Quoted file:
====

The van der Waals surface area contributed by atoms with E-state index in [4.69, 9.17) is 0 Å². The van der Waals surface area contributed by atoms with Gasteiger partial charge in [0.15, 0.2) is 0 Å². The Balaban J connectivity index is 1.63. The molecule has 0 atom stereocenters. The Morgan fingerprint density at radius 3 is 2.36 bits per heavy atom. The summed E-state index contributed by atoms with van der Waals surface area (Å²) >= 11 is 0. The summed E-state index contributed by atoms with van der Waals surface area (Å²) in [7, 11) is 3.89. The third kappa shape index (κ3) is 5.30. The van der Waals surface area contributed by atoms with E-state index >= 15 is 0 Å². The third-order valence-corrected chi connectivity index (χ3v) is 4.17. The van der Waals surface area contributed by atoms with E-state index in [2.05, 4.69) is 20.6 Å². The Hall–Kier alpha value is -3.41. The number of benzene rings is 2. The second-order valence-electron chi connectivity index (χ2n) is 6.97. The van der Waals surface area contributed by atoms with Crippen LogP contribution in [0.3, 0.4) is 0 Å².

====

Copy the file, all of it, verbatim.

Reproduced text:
The van der Waals surface area contributed by atoms with E-state index in [4.69, 9.17) is 0 Å². The van der Waals surface area contributed by atoms with Gasteiger partial charge in [0.15, 0.2) is 0 Å². The Balaban J connectivity index is 1.63. The molecule has 0 atom stereocenters. The Morgan fingerprint density at radius 3 is 2.36 bits per heavy atom. The summed E-state index contributed by atoms with van der Waals surface area (Å²) >= 11 is 0. The summed E-state index contributed by atoms with van der Waals surface area (Å²) in [7, 11) is 3.89. The third kappa shape index (κ3) is 5.30. The van der Waals surface area contributed by atoms with E-state index >= 15 is 0 Å². The third-order valence-corrected chi connectivity index (χ3v) is 4.17. The van der Waals surface area contributed by atoms with E-state index in [2.05, 4.69) is 20.6 Å². The Hall–Kier alpha value is -3.41. The number of benzene rings is 2. The second-order valence-electron chi connectivity index (χ2n) is 6.97. The van der Waals surface area contributed by atoms with Crippen LogP contribution in [0.3, 0.4) is 0 Å².